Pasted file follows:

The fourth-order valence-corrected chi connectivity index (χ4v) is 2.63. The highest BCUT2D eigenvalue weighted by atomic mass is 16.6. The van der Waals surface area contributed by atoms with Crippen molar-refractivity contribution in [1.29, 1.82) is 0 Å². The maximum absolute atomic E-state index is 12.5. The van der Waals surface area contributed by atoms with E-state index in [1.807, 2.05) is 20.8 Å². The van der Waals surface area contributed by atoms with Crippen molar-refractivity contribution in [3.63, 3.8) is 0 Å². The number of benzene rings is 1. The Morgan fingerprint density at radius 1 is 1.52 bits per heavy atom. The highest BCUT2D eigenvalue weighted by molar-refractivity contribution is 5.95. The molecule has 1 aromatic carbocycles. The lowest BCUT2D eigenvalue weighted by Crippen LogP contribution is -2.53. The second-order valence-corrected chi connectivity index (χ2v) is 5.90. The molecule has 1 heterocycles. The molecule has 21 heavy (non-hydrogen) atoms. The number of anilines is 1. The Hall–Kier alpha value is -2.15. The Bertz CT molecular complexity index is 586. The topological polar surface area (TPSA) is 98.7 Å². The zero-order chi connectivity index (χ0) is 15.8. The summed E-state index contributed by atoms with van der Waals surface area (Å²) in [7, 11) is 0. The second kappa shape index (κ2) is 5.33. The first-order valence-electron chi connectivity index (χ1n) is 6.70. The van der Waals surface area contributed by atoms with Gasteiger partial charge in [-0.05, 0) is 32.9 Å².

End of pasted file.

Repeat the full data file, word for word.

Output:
The fourth-order valence-corrected chi connectivity index (χ4v) is 2.63. The highest BCUT2D eigenvalue weighted by atomic mass is 16.6. The van der Waals surface area contributed by atoms with Crippen molar-refractivity contribution in [1.29, 1.82) is 0 Å². The maximum absolute atomic E-state index is 12.5. The van der Waals surface area contributed by atoms with E-state index in [1.807, 2.05) is 20.8 Å². The van der Waals surface area contributed by atoms with Crippen molar-refractivity contribution in [3.63, 3.8) is 0 Å². The number of benzene rings is 1. The Morgan fingerprint density at radius 1 is 1.52 bits per heavy atom. The highest BCUT2D eigenvalue weighted by molar-refractivity contribution is 5.95. The molecule has 1 aromatic carbocycles. The lowest BCUT2D eigenvalue weighted by Crippen LogP contribution is -2.53. The second-order valence-corrected chi connectivity index (χ2v) is 5.90. The molecule has 1 heterocycles. The molecule has 21 heavy (non-hydrogen) atoms. The number of anilines is 1. The Hall–Kier alpha value is -2.15. The Bertz CT molecular complexity index is 586. The topological polar surface area (TPSA) is 98.7 Å². The zero-order chi connectivity index (χ0) is 15.8. The summed E-state index contributed by atoms with van der Waals surface area (Å²) in [7, 11) is 0. The second kappa shape index (κ2) is 5.33. The first-order valence-electron chi connectivity index (χ1n) is 6.70. The van der Waals surface area contributed by atoms with Gasteiger partial charge in [-0.05, 0) is 32.9 Å².